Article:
Start with the customers, not your App. The App could be new but the customer needs are not. Whether it is a “bits” product with zero marginal cost or “atoms” product with non-zero marginal cost, customer needs come first. In fact, it is not a product until you have identified a set of customers whose needs you meet and who want to pay you for that value.

Make your choice. Successful strategy involves making choices. You cannot treat billion users as customers. Getting 90 percent of customers to take free Hershey’s chocolates with the hope that they will pay more for extras or will upgrade later is not a strategy.

Get your fair share of the value created. Charging for the product is still the simplest of all business models. Product and platform innovation do not mean business model innovation like freemium (which should never be called a business model). If your product adds compelling value to customers, charging for it is simply getting your fair share of the value created. You do not have to be ashamed of making a profit.

How do you go from plan to profit?

4 thoughts on “Do you still believe freemium has not run its course?

  1. Games are a major part of the app economy. Even though (successful) “free” games are free to install (which helps distribution), they are carefully designed to extract users’ entire WTP. And so it is a regular two-tier pricing as a MC of install is ~0.

    Like

  2. Sadly, I think this post is just completely off-base and uses the wrong stats to tell the story about the app store. Freemium has not only reduced the friction of customers willing to use the app, but it has expanded the overall market. Please see the App Annie link below for more on this particular top.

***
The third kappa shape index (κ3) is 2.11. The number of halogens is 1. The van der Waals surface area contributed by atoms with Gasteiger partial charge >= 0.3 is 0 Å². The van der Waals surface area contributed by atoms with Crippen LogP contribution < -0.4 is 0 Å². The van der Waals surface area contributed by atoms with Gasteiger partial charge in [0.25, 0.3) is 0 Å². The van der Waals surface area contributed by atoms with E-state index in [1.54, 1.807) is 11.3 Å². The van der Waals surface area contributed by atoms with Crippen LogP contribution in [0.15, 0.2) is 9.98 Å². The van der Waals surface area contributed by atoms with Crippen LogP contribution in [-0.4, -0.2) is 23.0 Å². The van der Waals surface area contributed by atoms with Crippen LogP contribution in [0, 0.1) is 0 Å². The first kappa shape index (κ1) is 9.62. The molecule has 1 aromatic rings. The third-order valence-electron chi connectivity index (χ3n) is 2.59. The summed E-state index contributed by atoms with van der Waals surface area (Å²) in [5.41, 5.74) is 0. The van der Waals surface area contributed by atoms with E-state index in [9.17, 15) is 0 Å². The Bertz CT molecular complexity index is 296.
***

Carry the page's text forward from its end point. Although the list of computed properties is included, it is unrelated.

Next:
http://blog.appannie.com/freemium-apps-ios-google-play-japan-china-leaders/

    Also, in the gaming industry, it is very common for people to pay for users via advertisements. Any gaming worth their salt though will compare the cost of acquisition via advertisement versus the expected lifetime value of the user. Most will not pay more to acquire user than LTV.

    Where you might have been more successful in this argument would have been certain categories of apps. There are section where getting paid for the job could have made your point stronger. I’ve added a link from Flurry for you to chew on regarding this point.

    http://blog.flurry.com/bid/90743/App-Engagement-The-Matrix-Reloaded

    Like

  3. Buzz
    I agree as well. I didn’t mean to imply that charge for undifferentiated Apps that add no value but focus on compelling customer needs for which they are willing to pay and deliver them a better offering than any other alternative
    -rags

    Like

  4. I agree with your thinking for the most part, but I think the reality is that on any App store right now there is a billion gazillion free[mium] apps. So assuming your app’s value-add is not revolutionary or unique (in other words, your app does something many others do, but slightly better), there is no way you can charge for it. I, as a consumer on Play Store, never ever buy anything unless I had a chance to try it. Apps I like best are, in fact, freemium (pay for extra features) or trialware.

    Like

Comments are closed.